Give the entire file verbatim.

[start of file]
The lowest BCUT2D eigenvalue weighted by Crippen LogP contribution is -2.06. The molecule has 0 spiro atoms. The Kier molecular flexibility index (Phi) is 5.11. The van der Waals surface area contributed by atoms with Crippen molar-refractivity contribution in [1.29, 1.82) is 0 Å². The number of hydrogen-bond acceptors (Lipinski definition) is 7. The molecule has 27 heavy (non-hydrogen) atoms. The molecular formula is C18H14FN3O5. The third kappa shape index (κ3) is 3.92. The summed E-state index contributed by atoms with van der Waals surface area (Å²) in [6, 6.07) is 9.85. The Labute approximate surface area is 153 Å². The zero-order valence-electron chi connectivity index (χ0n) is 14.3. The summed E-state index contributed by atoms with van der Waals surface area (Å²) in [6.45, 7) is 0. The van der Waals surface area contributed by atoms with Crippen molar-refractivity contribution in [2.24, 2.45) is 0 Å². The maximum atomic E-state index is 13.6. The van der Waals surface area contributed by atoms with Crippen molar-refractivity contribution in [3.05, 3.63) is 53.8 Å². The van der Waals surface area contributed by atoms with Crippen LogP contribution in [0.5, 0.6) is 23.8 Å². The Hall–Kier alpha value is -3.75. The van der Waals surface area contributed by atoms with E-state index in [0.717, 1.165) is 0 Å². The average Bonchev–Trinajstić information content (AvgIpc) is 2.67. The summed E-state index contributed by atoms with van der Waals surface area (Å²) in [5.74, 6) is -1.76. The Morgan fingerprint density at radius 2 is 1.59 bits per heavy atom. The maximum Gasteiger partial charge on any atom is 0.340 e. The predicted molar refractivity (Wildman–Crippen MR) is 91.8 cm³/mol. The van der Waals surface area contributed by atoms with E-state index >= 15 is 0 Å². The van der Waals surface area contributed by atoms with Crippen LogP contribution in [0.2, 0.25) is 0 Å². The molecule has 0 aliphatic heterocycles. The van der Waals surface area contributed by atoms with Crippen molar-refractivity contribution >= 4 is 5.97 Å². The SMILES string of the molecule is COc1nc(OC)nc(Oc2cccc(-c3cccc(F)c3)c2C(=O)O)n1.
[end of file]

The lowest BCUT2D eigenvalue weighted by Crippen LogP contribution is -2.06. The molecule has 0 spiro atoms. The Kier molecular flexibility index (Phi) is 5.11. The van der Waals surface area contributed by atoms with Crippen molar-refractivity contribution in [1.29, 1.82) is 0 Å². The number of hydrogen-bond acceptors (Lipinski definition) is 7. The molecule has 27 heavy (non-hydrogen) atoms. The molecular formula is C18H14FN3O5. The third kappa shape index (κ3) is 3.92. The summed E-state index contributed by atoms with van der Waals surface area (Å²) in [6, 6.07) is 9.85. The Labute approximate surface area is 153 Å². The zero-order valence-electron chi connectivity index (χ0n) is 14.3. The summed E-state index contributed by atoms with van der Waals surface area (Å²) in [6.45, 7) is 0. The van der Waals surface area contributed by atoms with Crippen molar-refractivity contribution in [2.24, 2.45) is 0 Å². The maximum atomic E-state index is 13.6. The van der Waals surface area contributed by atoms with Crippen molar-refractivity contribution in [3.05, 3.63) is 53.8 Å². The van der Waals surface area contributed by atoms with Crippen LogP contribution in [0.5, 0.6) is 23.8 Å². The Hall–Kier alpha value is -3.75. The van der Waals surface area contributed by atoms with E-state index in [0.717, 1.165) is 0 Å². The average Bonchev–Trinajstić information content (AvgIpc) is 2.67. The summed E-state index contributed by atoms with van der Waals surface area (Å²) in [5.74, 6) is -1.76. The Morgan fingerprint density at radius 2 is 1.59 bits per heavy atom. The maximum Gasteiger partial charge on any atom is 0.340 e. The predicted molar refractivity (Wildman–Crippen MR) is 91.8 cm³/mol. The van der Waals surface area contributed by atoms with E-state index >= 15 is 0 Å². The van der Waals surface area contributed by atoms with Crippen LogP contribution in [0.2, 0.25) is 0 Å². The molecule has 0 aliphatic heterocycles. The van der Waals surface area contributed by atoms with Crippen molar-refractivity contribution >= 4 is 5.97 Å². The SMILES string of the molecule is COc1nc(OC)nc(Oc2cccc(-c3cccc(F)c3)c2C(=O)O)n1.